EdB: Creativity gets more attention today than it did when I started, but people still do think that it is a special gift that some people have and others can only envy. The idea that creativity is deliberate form of thinking that anyone can learn is not yet widely accepted.

PG: People often think that creativity is reserved for artists only and that people working in other professions cannot be equally creative. Artistic creativity is easily recognized but there is also another kind of creativity - idea creativity. How do we recognize and develop idea creativity?

EdB: Yes, people still do believe that creativity is only to do with art, but increasingly people in business and other places are talking about importance of creativity. We need to recognize that creativity is skill that can be developed through the use of lateral thinking and that anyone can develop the skill, but that not anyone can be equally proficient.

PG: In your work you have identified and developed several types of non-traditional thinking styles: parallel, lateral and perceptual thinking. Can you very briefly explain each of these thinking styles and where they can be best put to practice?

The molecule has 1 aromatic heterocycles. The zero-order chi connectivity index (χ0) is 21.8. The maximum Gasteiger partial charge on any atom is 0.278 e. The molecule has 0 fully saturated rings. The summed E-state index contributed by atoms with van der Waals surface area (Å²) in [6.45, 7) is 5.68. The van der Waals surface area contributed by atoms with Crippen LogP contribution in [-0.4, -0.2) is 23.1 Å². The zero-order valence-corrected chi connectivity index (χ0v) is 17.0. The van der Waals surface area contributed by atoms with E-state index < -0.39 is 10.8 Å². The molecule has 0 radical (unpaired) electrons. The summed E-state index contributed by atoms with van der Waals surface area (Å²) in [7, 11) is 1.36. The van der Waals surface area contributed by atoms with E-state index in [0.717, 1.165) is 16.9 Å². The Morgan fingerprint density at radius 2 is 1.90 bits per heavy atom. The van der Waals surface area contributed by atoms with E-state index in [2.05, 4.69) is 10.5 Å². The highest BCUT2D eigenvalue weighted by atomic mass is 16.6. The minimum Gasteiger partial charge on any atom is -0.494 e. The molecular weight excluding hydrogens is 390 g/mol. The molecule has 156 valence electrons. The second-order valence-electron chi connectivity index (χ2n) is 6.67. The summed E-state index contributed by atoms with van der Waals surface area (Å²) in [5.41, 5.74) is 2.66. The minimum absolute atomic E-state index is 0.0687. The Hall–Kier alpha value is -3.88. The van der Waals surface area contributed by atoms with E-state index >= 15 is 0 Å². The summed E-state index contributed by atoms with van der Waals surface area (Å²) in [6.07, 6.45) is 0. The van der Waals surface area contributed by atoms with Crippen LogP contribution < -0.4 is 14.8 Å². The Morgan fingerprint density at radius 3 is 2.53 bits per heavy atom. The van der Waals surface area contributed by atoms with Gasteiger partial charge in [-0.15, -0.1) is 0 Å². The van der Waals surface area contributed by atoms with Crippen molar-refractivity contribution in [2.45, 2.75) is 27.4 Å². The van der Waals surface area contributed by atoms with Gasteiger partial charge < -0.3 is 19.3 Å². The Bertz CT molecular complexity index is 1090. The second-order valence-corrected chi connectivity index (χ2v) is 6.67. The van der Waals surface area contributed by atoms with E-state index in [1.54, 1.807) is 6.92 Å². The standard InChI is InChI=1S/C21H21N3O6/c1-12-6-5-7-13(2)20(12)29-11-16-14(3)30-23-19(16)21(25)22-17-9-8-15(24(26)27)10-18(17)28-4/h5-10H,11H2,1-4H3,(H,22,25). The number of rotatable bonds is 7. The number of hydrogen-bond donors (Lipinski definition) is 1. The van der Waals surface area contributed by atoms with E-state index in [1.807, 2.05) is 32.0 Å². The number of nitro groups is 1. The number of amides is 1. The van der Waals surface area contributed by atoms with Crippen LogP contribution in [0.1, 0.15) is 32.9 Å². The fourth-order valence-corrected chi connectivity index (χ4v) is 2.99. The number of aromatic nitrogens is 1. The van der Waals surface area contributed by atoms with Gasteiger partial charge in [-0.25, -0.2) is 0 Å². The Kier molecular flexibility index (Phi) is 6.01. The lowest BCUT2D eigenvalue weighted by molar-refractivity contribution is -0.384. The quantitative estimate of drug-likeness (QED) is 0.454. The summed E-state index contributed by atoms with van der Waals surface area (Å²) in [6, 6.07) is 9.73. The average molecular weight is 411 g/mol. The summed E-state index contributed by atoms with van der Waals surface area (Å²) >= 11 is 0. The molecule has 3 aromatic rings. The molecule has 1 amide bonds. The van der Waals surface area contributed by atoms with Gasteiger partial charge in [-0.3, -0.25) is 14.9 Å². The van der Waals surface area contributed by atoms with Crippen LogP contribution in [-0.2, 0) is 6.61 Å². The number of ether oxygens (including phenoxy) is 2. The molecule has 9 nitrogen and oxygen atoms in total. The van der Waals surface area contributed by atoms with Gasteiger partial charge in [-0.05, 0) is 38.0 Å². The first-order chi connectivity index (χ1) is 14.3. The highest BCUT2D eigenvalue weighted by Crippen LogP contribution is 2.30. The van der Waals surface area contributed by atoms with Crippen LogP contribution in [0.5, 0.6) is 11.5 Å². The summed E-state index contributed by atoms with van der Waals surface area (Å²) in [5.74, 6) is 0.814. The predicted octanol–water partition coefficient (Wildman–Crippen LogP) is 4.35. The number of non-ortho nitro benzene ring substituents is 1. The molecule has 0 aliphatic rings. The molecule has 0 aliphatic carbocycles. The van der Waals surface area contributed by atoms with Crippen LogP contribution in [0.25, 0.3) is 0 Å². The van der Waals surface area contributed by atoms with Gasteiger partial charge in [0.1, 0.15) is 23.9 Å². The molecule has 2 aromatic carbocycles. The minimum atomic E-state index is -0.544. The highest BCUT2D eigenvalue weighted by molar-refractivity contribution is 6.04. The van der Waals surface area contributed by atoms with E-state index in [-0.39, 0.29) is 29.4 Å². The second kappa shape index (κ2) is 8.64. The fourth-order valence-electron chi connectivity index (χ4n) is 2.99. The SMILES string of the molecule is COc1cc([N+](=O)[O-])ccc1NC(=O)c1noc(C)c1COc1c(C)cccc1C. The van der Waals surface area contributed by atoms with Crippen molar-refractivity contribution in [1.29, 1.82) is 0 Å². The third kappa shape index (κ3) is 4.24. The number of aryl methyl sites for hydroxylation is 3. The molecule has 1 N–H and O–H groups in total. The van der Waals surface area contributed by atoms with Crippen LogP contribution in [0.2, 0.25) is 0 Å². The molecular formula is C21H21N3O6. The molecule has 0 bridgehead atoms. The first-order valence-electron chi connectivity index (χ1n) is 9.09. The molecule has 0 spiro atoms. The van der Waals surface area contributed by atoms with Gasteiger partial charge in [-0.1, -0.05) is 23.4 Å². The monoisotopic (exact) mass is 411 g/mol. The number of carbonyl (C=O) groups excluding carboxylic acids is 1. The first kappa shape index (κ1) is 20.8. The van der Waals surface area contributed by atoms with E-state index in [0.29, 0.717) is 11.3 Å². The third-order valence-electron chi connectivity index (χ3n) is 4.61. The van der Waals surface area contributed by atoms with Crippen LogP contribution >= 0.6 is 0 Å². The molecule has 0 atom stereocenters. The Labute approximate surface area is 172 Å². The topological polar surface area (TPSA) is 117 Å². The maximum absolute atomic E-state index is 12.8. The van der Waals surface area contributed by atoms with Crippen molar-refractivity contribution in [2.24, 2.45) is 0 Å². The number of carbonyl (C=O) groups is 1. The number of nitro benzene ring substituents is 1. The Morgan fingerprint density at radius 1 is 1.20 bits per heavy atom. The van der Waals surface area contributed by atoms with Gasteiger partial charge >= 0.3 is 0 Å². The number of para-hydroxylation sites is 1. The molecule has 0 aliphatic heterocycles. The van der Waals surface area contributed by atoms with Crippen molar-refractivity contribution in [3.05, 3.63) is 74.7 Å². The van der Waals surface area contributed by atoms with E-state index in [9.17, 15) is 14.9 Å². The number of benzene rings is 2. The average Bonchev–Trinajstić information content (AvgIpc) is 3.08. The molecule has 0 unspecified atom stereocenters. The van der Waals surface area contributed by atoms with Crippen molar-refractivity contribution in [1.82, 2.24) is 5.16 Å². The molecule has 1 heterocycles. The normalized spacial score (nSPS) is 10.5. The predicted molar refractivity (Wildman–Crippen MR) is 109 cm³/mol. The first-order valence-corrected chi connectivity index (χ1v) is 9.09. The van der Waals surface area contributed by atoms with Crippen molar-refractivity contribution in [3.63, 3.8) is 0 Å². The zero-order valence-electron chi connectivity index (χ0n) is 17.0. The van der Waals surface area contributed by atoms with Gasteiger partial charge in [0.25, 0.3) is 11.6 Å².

EdB: Parallel thinking is the use of six hats as six thinking modes to explore the subject. People thinking in parallel, using one mode at time is much more constructive and 10 times as fast as argument. It is now increasingly used in business. Lateral thinking is deliberate form of creativity based directly on the logic of patterning systems. There are tools and techniques based on this logic. Research has shown that most of mistakes in thinking are mistakes in perception and not logic. The CoRT program which I developed in schools is directly about perceptual thinking.

PG: Over the years teaching methods have improved, Internet and laptops have entered schoolrooms but has anything changed in teaching children how to think effectively?

EdB: To be sure Internet, laptops and other technology have changed education considerably. Unfortunately, because they provide information so easily, children start to believe that you don’t have to think; just you have to look for information.